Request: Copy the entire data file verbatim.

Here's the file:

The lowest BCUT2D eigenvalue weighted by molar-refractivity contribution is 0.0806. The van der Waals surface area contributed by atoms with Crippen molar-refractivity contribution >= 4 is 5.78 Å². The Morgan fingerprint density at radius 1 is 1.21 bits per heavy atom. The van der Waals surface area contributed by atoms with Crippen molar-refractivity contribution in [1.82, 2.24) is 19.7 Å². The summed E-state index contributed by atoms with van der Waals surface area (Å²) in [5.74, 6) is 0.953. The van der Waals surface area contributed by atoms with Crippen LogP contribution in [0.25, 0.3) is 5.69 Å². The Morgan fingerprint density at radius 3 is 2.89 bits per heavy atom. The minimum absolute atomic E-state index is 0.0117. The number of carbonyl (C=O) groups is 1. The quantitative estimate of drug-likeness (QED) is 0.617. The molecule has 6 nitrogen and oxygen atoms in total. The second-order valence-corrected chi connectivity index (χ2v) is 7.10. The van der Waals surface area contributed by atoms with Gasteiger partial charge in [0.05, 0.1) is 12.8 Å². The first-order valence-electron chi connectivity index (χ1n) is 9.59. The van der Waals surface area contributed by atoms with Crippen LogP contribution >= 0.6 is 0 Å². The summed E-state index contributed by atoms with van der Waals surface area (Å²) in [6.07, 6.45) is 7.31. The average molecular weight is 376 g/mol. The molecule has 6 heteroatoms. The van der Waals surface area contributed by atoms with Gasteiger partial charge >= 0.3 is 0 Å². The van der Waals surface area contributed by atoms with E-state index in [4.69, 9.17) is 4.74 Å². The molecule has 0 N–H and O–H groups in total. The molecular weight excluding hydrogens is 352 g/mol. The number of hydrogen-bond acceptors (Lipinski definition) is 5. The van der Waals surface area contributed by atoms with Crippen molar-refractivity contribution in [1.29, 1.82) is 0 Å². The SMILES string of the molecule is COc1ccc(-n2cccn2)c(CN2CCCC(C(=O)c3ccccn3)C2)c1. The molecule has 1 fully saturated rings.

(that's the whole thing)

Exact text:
The lowest BCUT2D eigenvalue weighted by molar-refractivity contribution is 0.0806. The van der Waals surface area contributed by atoms with Crippen molar-refractivity contribution >= 4 is 5.78 Å². The Morgan fingerprint density at radius 1 is 1.21 bits per heavy atom. The van der Waals surface area contributed by atoms with Crippen molar-refractivity contribution in [1.82, 2.24) is 19.7 Å². The summed E-state index contributed by atoms with van der Waals surface area (Å²) in [5.74, 6) is 0.953. The van der Waals surface area contributed by atoms with Crippen LogP contribution in [0.25, 0.3) is 5.69 Å². The Morgan fingerprint density at radius 3 is 2.89 bits per heavy atom. The minimum absolute atomic E-state index is 0.0117. The number of carbonyl (C=O) groups is 1. The quantitative estimate of drug-likeness (QED) is 0.617. The molecule has 6 nitrogen and oxygen atoms in total. The second-order valence-corrected chi connectivity index (χ2v) is 7.10. The van der Waals surface area contributed by atoms with Gasteiger partial charge in [0.05, 0.1) is 12.8 Å². The first-order valence-electron chi connectivity index (χ1n) is 9.59. The van der Waals surface area contributed by atoms with Crippen LogP contribution >= 0.6 is 0 Å². The summed E-state index contributed by atoms with van der Waals surface area (Å²) in [6.07, 6.45) is 7.31. The average molecular weight is 376 g/mol. The molecule has 6 heteroatoms. The van der Waals surface area contributed by atoms with Gasteiger partial charge >= 0.3 is 0 Å². The van der Waals surface area contributed by atoms with E-state index in [4.69, 9.17) is 4.74 Å². The molecule has 0 N–H and O–H groups in total. The molecular weight excluding hydrogens is 352 g/mol. The number of hydrogen-bond acceptors (Lipinski definition) is 5. The van der Waals surface area contributed by atoms with Crippen molar-refractivity contribution in [1.29, 1.82) is 0 Å². The SMILES string of the molecule is COc1ccc(-n2cccn2)c(CN2CCCC(C(=O)c3ccccn3)C2)c1. The molecule has 1 fully saturated rings.